- The Washington Times - Saturday, March 3, 2001

At first glance, the cactuses in front of the White House might give you pause. But that will be before you realize that in a Hexagon performance, anything goes.

Few high-profile politicians are safe from the prick of a production that lampoons public figures from President Bush to Sen. Hillary Rodham Clinton, the New York Democrat and former first lady.

Hexagon, that intrepid troupe of volunteers that includes lawyers, teachers and stay-at-home moms, is at it again. This season's show, "A Stateless Odd D.C.," takes firm but gentle pokes, with jokes ripped from today's headlines.

Take the opening, based on the presidential election turmoil in Florida. Hexagon targets nearly everyone involved, from Cuban exiles in Miami, to Palm Beach voters, to the Florida Supreme Court.

"It's really a wonderful opening," says Darrell Capwell, president of Hexagon. "You sort of get the story told from different perspectives."

At the scene's end, Ralph Nader — the unsuccessful Green Party presidential candidate — appears.

The show, which opens this weekend at the Duke Ellington School of the Arts in Georgetown, offers inside the Beltway humor, with an emphasis on fun.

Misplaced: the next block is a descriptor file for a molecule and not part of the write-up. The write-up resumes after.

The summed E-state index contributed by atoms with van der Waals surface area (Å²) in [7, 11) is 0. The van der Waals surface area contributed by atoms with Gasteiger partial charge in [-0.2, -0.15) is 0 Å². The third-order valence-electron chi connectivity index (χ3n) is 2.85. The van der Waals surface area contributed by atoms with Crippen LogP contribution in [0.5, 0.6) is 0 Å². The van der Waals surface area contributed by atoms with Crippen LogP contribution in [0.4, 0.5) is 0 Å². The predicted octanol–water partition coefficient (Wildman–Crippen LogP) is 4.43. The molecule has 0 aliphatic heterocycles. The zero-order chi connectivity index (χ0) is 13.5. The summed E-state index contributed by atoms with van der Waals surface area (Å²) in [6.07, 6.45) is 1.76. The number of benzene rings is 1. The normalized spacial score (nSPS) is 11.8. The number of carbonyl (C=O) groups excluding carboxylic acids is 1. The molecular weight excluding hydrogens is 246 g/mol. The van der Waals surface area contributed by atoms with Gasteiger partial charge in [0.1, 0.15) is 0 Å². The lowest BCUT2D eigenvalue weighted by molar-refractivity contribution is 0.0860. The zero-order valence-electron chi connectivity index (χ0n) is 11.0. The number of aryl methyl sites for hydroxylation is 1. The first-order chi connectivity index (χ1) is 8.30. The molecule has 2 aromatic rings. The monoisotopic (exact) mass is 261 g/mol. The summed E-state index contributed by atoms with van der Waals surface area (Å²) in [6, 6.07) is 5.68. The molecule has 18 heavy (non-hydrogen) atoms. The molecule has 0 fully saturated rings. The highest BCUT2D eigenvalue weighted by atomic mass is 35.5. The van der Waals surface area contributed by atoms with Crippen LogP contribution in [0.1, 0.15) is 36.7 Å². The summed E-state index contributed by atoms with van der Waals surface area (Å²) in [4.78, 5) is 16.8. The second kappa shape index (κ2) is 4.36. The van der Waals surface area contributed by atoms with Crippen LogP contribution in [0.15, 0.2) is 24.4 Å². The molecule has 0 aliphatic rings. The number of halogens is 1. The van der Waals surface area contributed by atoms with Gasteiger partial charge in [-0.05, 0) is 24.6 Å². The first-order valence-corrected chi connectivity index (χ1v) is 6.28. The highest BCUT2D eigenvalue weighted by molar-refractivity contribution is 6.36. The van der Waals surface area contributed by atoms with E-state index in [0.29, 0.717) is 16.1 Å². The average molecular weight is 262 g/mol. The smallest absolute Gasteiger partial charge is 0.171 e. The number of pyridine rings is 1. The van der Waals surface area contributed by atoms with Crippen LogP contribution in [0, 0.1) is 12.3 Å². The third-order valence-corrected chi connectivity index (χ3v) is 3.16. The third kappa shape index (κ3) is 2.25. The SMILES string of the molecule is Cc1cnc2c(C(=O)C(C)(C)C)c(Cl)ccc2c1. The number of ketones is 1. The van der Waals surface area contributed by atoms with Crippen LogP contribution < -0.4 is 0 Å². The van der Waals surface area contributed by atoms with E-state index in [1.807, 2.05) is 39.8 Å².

Mr. Capwell says Hexagon producers come up with the title for a show before getting together any material. This year's title, "Hexagon 2001, A Stateless Odd D.C.," is a play on the novel and movie title "2001: A Space Odyssey."

"Actually, the title and the skits are not really too related," Mr. Capwell says with a chuckle. "Most of the writing is done between September and December, and the writers and producers just look for things that will still be topical in March."

With so much going on in the political scene, Hexagon's writers — all volunteers — have a pretty wide latitude for expression, Mr. Capwell says.

Of course, Hexagon is nonpartisan. That means that Democrats are in for just as much ribbing as Republicans.

Mrs. Clinton, for example, leads Hexagon's famous kick line this year in a number titled "Six More Years." Another, "Heirhead to the Throne," features former Vice President Dan Quayle whispering in President Bush's ear.

Politicians are not the only ones who come in for their share of barbs. Doyenne of taste and style Martha Stewart took a drubbing in a previous show. Every show offers a number about Federal Reserve Chairman Alan Greenspan, Mr. Capwell says. One skit in the current production also features Playboy founder Hugh Hefner.

"I really can't tell you anything more than that," Mr. Capwell says. "I don't want to give anything away."

All net proceeds from Hexagon productions go to charity. That's why such local media personalities as meteorologist Bob Ryan and reporter I.J. Hudson of WRC-TV and such politicos as Maryland Republican Rep. Constance A. Morella and D.C. Delegate Eleanor Holmes Norton, a Democrat, share the stage with the cast.

But they should not expect that Hexagon will go lightly on them.

"We've got a number this year called 'Deadlock,' " Mr. Capwell says gleefully. "We'll probably use some of them in that."